Macbeth, great warrior though he is, is ill equipped for the psychic consequences of crime. Before he kills Duncan, Macbeth is plagued by worry and almost aborts the crime. It takes Lady Macbeth’s steely sense of purpose to push him into the deed.
Macbeth is a courageous Scottish general who is not naturally inclined to commit evil deeds, yet he deeply desires power and advancement. He kills Duncan against his better judgment and afterward stews in guilt and paranoia. Toward the end of the play, he descends into a kind of frantic, boastful madness.
Lady Macbeth learns of the witches' prophecies, and she worries Macbeth won't take the steps necessary to make himself king. Duncan is coming to spend the night at the castle, so she plots Duncan's death. Lady Macbeth welcomes Duncan to the castle. Macbeth has second thoughts about murdering Duncan.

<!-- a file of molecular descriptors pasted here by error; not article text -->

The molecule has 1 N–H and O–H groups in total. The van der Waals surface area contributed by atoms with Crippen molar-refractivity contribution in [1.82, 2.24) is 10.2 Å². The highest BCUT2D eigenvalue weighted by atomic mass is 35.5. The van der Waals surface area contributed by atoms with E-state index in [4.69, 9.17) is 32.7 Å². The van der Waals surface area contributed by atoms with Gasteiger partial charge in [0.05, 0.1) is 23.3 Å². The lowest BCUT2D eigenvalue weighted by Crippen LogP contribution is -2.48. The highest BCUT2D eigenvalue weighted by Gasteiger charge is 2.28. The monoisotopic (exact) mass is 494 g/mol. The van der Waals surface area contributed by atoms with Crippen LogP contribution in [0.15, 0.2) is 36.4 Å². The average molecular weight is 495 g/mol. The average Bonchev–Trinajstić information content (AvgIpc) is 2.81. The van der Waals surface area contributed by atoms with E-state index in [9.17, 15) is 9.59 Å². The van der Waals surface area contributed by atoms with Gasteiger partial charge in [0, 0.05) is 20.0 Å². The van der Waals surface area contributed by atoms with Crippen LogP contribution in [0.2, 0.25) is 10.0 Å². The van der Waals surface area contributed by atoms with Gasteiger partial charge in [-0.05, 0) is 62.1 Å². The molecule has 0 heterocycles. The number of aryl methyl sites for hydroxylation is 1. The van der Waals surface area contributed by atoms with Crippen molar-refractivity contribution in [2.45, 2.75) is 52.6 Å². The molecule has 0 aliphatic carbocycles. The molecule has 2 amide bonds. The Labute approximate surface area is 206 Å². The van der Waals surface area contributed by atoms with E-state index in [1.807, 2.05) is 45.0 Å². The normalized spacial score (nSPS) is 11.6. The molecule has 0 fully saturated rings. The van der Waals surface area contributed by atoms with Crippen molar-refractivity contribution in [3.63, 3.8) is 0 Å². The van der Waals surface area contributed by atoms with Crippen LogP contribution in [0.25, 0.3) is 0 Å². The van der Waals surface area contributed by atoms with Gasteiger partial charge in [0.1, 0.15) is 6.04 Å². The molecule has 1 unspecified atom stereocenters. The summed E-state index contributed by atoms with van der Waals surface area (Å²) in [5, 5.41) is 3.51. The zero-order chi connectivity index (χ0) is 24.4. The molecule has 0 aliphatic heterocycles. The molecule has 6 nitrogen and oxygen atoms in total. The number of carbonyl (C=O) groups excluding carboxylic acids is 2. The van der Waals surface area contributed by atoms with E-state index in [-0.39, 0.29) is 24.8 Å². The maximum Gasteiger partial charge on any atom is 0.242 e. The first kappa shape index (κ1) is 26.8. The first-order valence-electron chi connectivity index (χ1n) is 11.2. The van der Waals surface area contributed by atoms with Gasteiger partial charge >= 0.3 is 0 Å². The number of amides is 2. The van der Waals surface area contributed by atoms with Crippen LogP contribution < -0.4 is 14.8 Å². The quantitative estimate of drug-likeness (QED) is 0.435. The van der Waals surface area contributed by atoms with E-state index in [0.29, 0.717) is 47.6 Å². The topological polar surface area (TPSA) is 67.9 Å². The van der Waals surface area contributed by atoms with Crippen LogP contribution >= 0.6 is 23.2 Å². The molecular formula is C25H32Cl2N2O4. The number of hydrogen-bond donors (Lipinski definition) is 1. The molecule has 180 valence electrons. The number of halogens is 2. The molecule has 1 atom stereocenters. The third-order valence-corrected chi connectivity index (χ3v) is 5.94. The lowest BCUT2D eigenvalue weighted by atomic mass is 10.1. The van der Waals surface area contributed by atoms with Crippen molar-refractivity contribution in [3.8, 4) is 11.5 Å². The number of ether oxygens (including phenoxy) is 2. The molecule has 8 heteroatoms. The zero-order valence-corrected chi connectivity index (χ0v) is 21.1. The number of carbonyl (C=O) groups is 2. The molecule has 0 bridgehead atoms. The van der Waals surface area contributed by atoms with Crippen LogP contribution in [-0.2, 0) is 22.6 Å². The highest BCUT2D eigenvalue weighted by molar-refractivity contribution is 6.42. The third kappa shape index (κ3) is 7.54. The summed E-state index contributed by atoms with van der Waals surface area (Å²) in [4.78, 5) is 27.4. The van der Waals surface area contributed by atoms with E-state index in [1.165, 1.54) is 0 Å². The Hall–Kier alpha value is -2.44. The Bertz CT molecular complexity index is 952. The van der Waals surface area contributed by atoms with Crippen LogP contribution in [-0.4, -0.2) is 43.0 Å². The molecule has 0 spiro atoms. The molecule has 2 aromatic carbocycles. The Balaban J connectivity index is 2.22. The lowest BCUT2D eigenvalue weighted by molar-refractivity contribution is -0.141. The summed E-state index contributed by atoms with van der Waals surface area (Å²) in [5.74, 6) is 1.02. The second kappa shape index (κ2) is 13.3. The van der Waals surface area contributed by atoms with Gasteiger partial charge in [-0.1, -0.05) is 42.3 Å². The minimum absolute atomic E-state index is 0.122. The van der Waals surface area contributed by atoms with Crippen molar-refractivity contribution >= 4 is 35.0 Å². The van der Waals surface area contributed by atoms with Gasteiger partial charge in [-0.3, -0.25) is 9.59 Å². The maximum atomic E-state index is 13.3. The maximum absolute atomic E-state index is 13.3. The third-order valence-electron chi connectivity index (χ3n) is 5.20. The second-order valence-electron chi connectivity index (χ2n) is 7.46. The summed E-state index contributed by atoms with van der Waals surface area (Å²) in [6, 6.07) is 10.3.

Macbeth is a brave soldier and a powerful man, but he is not a virtuous one. He is easily tempted into murder to fulfill his ambitions to the throne, and once he commits his first crime and is crowned King of Scotland, he embarks on further atrocities with increasing ease.
Set in medieval Scotland and partly based on a true historical account, Macbeth charts the bloody rise to power and tragic downfall of the warrior Macbeth. Already a successful soldier in the army of King Duncan, Macbeth is informed by Three Witches that he is to become king.
Macbeth represents a classic tragedy in that its protagonist travels down a dark path of treachery and violence that inevitably leads to his own downfall and death. Like the protagonists in other classic tragedies, Macbeth is a politically noteworthy figure.
Macbeth is named king and things are gravy. Prophecies fulfilled! Except, wait. Macbeth starts to worry about the witch's prophecy that Banquo's heirs will be kings. Macbeth's not about to let someone bump him off the throne so, he hires some hit-men to take care of Banquo and his son, the unfortunately named Fleance.